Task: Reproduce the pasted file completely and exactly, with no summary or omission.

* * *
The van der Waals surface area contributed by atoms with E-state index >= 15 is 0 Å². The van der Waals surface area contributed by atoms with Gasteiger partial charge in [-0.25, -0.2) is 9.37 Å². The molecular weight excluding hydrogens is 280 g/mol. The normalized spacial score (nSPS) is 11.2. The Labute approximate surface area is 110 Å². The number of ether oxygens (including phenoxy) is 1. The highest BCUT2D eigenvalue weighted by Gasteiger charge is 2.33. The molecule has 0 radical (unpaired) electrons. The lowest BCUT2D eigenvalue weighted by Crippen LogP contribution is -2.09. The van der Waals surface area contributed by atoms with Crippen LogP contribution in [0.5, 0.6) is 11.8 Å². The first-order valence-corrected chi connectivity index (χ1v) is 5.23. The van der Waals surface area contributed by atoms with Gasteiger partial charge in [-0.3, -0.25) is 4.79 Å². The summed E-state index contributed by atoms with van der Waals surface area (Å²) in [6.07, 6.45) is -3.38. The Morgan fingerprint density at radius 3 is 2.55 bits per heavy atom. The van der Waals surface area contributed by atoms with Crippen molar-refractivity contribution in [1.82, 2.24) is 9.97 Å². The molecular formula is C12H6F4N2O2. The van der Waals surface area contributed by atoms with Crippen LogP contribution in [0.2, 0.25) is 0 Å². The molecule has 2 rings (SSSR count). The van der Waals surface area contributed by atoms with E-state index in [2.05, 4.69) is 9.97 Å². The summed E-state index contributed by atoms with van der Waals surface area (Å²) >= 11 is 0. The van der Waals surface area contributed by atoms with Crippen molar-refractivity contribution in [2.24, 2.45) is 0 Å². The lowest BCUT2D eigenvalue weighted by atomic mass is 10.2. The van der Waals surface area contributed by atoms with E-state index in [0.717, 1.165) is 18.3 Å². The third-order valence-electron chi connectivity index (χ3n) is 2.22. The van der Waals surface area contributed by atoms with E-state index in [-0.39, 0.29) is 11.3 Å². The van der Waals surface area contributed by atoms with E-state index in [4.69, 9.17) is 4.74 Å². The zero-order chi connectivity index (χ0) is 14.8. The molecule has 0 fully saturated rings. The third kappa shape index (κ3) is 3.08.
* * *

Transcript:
The van der Waals surface area contributed by atoms with E-state index >= 15 is 0 Å². The van der Waals surface area contributed by atoms with Gasteiger partial charge in [-0.25, -0.2) is 9.37 Å². The molecular weight excluding hydrogens is 280 g/mol. The normalized spacial score (nSPS) is 11.2. The Labute approximate surface area is 110 Å². The number of ether oxygens (including phenoxy) is 1. The highest BCUT2D eigenvalue weighted by Gasteiger charge is 2.33. The molecule has 0 radical (unpaired) electrons. The lowest BCUT2D eigenvalue weighted by Crippen LogP contribution is -2.09. The van der Waals surface area contributed by atoms with Crippen LogP contribution in [0.5, 0.6) is 11.8 Å². The first-order valence-corrected chi connectivity index (χ1v) is 5.23. The van der Waals surface area contributed by atoms with Gasteiger partial charge in [-0.3, -0.25) is 4.79 Å². The summed E-state index contributed by atoms with van der Waals surface area (Å²) in [6.07, 6.45) is -3.38. The Morgan fingerprint density at radius 3 is 2.55 bits per heavy atom. The van der Waals surface area contributed by atoms with Crippen molar-refractivity contribution in [1.82, 2.24) is 9.97 Å². The molecular formula is C12H6F4N2O2. The van der Waals surface area contributed by atoms with Crippen LogP contribution in [0.2, 0.25) is 0 Å². The molecule has 2 rings (SSSR count). The van der Waals surface area contributed by atoms with E-state index in [2.05, 4.69) is 9.97 Å². The summed E-state index contributed by atoms with van der Waals surface area (Å²) >= 11 is 0. The van der Waals surface area contributed by atoms with Crippen molar-refractivity contribution in [2.24, 2.45) is 0 Å². The lowest BCUT2D eigenvalue weighted by atomic mass is 10.2. The van der Waals surface area contributed by atoms with E-state index in [0.717, 1.165) is 18.3 Å². The third-order valence-electron chi connectivity index (χ3n) is 2.22. The van der Waals surface area contributed by atoms with E-state index in [-0.39, 0.29) is 11.3 Å². The van der Waals surface area contributed by atoms with E-state index in [4.69, 9.17) is 4.74 Å². The zero-order chi connectivity index (χ0) is 14.8. The molecule has 0 fully saturated rings. The third kappa shape index (κ3) is 3.08.